March 1 (Bloomberg) -- After protests erupted across China last year over Japan’s nationalization of disputed islands, sales of Japanese-branded cars there plummeted. Nissan Motor Co.’s prescription for winning back Chinese drivers: a quieter ride and better gas mileage.
Nissan introduced its new Teana sedan on Feb. 26 in the southern Chinese city of Guangzhou, the site of riots that saw Japanese businesses looted last year. The company is counting on the car to revive sales in its biggest market, and as the first major new model by a Japanese automaker since the protests erupted last September, the Teana will serve as a barometer for sentiment toward Japanese brands.
The revamped Teana “is critical in helping Nissan regain the momentum lost after the islands crisis,” said Bill Russo, president of auto consultancy Synergistics Inc.
The redesigned Teana claims better fuel economy than rivals such as the Volkswagen Magotan, Toyota Camry, Honda Accord and Chevrolet Malibu. It features redesigned rear suspension, rear-view monitor cameras, and seats inspired by spaceship technology that the company says promise less fatigue on long drives.
Designed by a team led by Nissan’s joint venture with Dongfeng Motor Group Co., the new Teana is 18 millimeters (0.7 inch) longer, 35 mm wider and 15 mm taller than the previous version and has more interior space than the Camry and Magotan.
To attract the Teana’s target demographic of a 34-year-old married man with a young child, Nissan gave the car a bolder front grille and used more chrome than is available on the Altima, a similar U.S. model that shares many parts. Since Chinese drivers value a quiet ride, Nissan beefed up the soundproofing and raised the car’s height for rougher roads.
Nissan also stiffened the feel of its door knobs and engineered its door panels to give off a solid sound when tapped, as the company says that’s how many Chinese buyers assess safety and quality.
“This is the first time we have seen a flagship model designed for this market with a very clear focus on the Chinese customer,” Andy Palmer, Nissan’s executive vice president in charge of global product planning, told reporters in Guangzhou.
Nissan expects buyers to pay a premium for the new Teana. Starting at about 190,000 yuan ($30,500), it’s roughly 4,000 yuan to 28,000 yuan more expensive than the base models of the Accord, Camry and Malibu, according to data from auto-pricing website Yiche.com.
That extra cash will buy gas mileage of 7.3 liters per 100 km with a 2.5-liter engine, versus 9.5 liters previously for the base model. That compares with 8.4 liters for the Accord and Camry, and 8.0 liters for the Malibu, according to company specifications compiled by Bloomberg.
Nissan, the biggest Japanese carmaker in China, is expecting a jump in first-year sales with the new Teana. Sanford C. Bernstein says it’s the most profitable of the dozen-plus models the automaker sells in the country. The Teana accounted for 12 percent of last year’s sales for the Dongfeng-Nissan joint-venture.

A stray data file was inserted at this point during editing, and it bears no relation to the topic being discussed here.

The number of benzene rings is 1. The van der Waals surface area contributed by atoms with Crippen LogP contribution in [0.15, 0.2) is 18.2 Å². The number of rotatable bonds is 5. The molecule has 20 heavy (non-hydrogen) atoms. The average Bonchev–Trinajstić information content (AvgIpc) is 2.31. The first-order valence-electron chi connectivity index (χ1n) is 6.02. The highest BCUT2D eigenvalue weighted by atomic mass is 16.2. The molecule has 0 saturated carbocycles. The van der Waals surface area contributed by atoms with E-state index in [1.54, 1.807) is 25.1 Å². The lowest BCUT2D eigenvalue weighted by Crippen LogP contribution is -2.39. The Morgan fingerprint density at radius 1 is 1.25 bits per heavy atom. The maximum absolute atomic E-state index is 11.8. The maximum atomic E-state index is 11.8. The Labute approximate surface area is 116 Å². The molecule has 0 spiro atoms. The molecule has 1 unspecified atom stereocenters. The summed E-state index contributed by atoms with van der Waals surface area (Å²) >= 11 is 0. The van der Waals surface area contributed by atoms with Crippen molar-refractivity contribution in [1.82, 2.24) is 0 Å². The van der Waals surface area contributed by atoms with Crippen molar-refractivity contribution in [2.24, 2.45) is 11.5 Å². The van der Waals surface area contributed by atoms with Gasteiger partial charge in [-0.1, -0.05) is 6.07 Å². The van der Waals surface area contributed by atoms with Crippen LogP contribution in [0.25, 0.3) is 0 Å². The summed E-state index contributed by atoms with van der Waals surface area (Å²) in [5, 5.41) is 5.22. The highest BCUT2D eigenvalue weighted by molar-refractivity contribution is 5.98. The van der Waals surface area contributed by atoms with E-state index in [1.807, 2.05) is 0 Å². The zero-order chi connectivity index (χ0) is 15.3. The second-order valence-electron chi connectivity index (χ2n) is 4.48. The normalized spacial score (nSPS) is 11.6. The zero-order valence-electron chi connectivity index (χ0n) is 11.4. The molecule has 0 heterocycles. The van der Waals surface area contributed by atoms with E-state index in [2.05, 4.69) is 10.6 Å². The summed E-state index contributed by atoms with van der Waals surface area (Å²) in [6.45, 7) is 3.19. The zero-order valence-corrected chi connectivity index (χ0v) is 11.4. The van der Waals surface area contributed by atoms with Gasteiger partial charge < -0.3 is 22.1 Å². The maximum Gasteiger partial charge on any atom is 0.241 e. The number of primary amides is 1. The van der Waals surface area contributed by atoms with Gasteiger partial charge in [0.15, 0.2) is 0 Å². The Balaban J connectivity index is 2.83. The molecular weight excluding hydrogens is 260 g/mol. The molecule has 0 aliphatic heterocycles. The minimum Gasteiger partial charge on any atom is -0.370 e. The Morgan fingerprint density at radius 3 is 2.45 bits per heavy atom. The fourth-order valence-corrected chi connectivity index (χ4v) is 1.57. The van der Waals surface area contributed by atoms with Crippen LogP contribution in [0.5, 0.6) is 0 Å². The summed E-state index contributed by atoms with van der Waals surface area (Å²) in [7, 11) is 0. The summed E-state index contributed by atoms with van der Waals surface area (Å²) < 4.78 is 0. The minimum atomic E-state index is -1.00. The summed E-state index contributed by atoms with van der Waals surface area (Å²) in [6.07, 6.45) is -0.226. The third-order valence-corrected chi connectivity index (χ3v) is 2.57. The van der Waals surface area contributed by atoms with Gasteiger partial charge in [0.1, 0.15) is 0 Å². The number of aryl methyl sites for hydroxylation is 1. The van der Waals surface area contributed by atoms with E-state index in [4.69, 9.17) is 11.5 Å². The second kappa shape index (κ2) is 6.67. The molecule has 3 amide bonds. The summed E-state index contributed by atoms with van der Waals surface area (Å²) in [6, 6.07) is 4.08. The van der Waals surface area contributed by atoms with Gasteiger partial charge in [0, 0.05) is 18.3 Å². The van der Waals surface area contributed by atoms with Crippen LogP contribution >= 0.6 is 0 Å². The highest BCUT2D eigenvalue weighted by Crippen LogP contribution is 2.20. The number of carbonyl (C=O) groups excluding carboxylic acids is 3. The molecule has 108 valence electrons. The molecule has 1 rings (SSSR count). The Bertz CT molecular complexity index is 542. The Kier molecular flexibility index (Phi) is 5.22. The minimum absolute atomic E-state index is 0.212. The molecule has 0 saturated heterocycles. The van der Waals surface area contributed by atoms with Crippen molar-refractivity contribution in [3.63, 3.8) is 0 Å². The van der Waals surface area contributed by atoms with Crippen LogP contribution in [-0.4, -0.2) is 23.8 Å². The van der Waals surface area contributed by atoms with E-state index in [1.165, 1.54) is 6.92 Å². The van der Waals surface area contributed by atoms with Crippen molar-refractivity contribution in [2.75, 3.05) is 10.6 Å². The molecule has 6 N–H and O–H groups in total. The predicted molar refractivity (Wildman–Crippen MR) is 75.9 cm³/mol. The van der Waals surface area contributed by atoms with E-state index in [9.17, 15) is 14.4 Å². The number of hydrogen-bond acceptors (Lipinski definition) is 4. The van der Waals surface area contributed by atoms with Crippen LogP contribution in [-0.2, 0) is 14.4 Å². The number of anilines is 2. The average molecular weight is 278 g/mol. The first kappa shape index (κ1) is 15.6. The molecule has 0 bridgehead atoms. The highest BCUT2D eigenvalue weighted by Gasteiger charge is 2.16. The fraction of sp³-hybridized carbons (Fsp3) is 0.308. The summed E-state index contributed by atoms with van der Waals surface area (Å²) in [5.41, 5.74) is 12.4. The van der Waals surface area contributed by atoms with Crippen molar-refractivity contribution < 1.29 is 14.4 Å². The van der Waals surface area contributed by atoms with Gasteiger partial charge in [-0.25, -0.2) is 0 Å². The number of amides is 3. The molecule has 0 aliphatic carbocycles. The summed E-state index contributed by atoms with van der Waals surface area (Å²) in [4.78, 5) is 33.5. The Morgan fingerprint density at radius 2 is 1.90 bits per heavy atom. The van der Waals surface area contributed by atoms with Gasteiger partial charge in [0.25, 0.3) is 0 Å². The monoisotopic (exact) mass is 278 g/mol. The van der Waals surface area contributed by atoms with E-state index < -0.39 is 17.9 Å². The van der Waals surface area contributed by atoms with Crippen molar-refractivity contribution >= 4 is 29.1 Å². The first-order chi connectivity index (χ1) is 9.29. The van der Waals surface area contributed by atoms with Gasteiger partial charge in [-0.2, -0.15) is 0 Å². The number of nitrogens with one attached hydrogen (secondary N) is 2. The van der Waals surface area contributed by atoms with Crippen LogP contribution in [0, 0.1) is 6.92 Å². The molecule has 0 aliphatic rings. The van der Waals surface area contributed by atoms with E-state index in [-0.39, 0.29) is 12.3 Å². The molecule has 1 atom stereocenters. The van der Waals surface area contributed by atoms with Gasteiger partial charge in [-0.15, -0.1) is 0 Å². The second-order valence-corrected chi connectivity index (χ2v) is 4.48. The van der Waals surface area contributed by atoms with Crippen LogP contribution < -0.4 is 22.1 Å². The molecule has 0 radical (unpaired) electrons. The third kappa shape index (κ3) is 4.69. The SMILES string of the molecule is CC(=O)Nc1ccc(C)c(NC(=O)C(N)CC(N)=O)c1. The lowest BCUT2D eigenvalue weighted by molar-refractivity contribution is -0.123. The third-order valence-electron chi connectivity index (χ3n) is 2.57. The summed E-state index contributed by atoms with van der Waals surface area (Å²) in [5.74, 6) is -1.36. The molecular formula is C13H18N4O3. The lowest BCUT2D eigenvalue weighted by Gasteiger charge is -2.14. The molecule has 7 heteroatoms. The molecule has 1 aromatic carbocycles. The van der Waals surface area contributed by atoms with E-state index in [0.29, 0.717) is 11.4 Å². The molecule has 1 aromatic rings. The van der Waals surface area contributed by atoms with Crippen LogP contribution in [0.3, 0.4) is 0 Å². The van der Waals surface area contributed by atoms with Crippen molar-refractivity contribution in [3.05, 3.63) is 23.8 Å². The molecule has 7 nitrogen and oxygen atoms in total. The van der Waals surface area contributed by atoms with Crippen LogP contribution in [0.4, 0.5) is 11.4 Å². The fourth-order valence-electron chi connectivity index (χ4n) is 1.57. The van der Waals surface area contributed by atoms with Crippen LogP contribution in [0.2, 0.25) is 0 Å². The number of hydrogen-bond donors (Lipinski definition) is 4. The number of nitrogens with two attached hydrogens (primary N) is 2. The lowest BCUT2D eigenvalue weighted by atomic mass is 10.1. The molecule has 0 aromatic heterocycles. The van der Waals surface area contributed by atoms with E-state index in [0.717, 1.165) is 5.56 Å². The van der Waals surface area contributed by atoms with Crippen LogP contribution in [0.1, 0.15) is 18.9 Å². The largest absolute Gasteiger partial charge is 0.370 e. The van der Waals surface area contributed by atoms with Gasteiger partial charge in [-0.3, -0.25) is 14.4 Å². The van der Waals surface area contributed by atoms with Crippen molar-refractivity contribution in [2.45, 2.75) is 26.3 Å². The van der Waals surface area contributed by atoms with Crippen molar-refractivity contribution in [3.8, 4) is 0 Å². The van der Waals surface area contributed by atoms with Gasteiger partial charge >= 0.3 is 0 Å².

The last time the Teana was redesigned, in 2008, sales surged 54 percent after dropping 17 percent the previous year. The trend was repeated in 2012, when deliveries of the Teana plunged 42 percent to 90,072 units, exacerbated by nationalist tensions and competition from the Camry and Magotan, both redesigned in 2011. The Teana’s slump was the worst among the 10 top-selling midsize sedans in China, according to researcher LMC Automotive.
Any first-year boost may be tempered by lingering anti-Japanese sentiment. Nissan says its overall China sales for the first two months are about 20 percent lower than the year-earlier period. The country last year accounted for about a quarter of all of Nissan’s vehicle sales.
“A single model isn’t enough to solve the problem entirely,” said Koji Endo, managing director at Advanced Research Japan. The Teana “should be a big help, but probably even with this new model, Nissan will continue to face a tough time there.”
Researchers at Bernstein say midsized sedans like the Teana are becoming a tougher sell in China as more consumers choose SUVs, and as German premium brands such as Audi introduce entry-level models.
“Even before the islands crisis the Japanese were suffering sliding pricing and profitability,” Max Warburton, an auto analyst at Bernstein in Singapore, said in a Feb. 26 report. Despite Nissan’s expectation of a substantial boost this year in China from the new Teana, “we’re more cautious.”
Nissan earlier this month reported that third-quarter profit fell a more-than-estimated 35 percent to 54.1 billion yen after sales tumbled in China and new models trailed competitors in the U.S. Its shares have risen 16 percent this year, versus a 19 percent gain for Toyota Motor Corp.
Nissan had the biggest sales decline in China last year among the three leading Japanese carmakers, with deliveries off 5.3 percent in 2012, versus drops of 4.9 percent at Toyota and 3.1 percent for Honda.
A rebound in Chinese demand would help the automaker regain ground after sales of the new Altima, its bestseller in the U.S., trailed the Camry and Honda’s Accord.
In China, “the situation is getting better, it’s getting normalized,” Ghosn said on Feb. 26 at an event near the company’s headquarters in Yokohoma, Japan. “We’re getting there.”
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